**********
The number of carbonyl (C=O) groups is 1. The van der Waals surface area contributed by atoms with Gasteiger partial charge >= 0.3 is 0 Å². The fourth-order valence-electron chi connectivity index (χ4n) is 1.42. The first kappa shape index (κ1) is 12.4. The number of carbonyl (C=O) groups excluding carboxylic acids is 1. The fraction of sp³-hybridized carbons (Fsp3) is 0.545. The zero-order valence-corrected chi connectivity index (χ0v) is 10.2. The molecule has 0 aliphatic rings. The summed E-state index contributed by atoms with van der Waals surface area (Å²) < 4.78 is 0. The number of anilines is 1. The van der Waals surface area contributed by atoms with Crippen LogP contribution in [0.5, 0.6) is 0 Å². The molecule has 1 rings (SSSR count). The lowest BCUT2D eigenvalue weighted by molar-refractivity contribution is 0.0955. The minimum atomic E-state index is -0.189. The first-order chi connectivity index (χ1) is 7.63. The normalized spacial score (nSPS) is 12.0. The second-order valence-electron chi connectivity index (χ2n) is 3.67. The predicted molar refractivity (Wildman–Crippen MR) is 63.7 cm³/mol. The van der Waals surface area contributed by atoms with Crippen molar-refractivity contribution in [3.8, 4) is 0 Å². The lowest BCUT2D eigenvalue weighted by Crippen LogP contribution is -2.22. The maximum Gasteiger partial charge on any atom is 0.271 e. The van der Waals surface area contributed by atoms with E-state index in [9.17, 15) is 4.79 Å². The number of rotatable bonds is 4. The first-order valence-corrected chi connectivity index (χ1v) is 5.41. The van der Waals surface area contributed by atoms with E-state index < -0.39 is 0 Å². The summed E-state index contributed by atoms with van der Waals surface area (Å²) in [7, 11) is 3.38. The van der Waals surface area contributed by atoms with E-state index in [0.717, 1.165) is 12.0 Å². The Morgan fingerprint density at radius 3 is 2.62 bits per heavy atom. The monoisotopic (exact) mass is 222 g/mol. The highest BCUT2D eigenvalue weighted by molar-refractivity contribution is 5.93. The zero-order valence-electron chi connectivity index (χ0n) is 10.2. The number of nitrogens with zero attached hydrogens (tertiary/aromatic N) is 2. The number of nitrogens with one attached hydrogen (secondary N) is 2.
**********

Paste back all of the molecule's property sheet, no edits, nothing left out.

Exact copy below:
The number of carbonyl (C=O) groups is 1. The van der Waals surface area contributed by atoms with Gasteiger partial charge >= 0.3 is 0 Å². The fourth-order valence-electron chi connectivity index (χ4n) is 1.42. The first kappa shape index (κ1) is 12.4. The number of carbonyl (C=O) groups excluding carboxylic acids is 1. The fraction of sp³-hybridized carbons (Fsp3) is 0.545. The zero-order valence-corrected chi connectivity index (χ0v) is 10.2. The molecule has 0 aliphatic rings. The summed E-state index contributed by atoms with van der Waals surface area (Å²) < 4.78 is 0. The number of anilines is 1. The van der Waals surface area contributed by atoms with Crippen LogP contribution in [0.5, 0.6) is 0 Å². The molecule has 1 rings (SSSR count). The lowest BCUT2D eigenvalue weighted by molar-refractivity contribution is 0.0955. The minimum atomic E-state index is -0.189. The first-order chi connectivity index (χ1) is 7.63. The normalized spacial score (nSPS) is 12.0. The second-order valence-electron chi connectivity index (χ2n) is 3.67. The predicted molar refractivity (Wildman–Crippen MR) is 63.7 cm³/mol. The van der Waals surface area contributed by atoms with Crippen molar-refractivity contribution in [3.8, 4) is 0 Å². The lowest BCUT2D eigenvalue weighted by Crippen LogP contribution is -2.22. The maximum Gasteiger partial charge on any atom is 0.271 e. The van der Waals surface area contributed by atoms with E-state index in [9.17, 15) is 4.79 Å². The number of rotatable bonds is 4. The first-order valence-corrected chi connectivity index (χ1v) is 5.41. The van der Waals surface area contributed by atoms with E-state index < -0.39 is 0 Å². The summed E-state index contributed by atoms with van der Waals surface area (Å²) in [7, 11) is 3.38. The van der Waals surface area contributed by atoms with E-state index in [0.717, 1.165) is 12.0 Å². The Morgan fingerprint density at radius 3 is 2.62 bits per heavy atom. The monoisotopic (exact) mass is 222 g/mol. The highest BCUT2D eigenvalue weighted by molar-refractivity contribution is 5.93. The zero-order valence-electron chi connectivity index (χ0n) is 10.2. The number of nitrogens with zero attached hydrogens (tertiary/aromatic N) is 2. The number of nitrogens with one attached hydrogen (secondary N) is 2.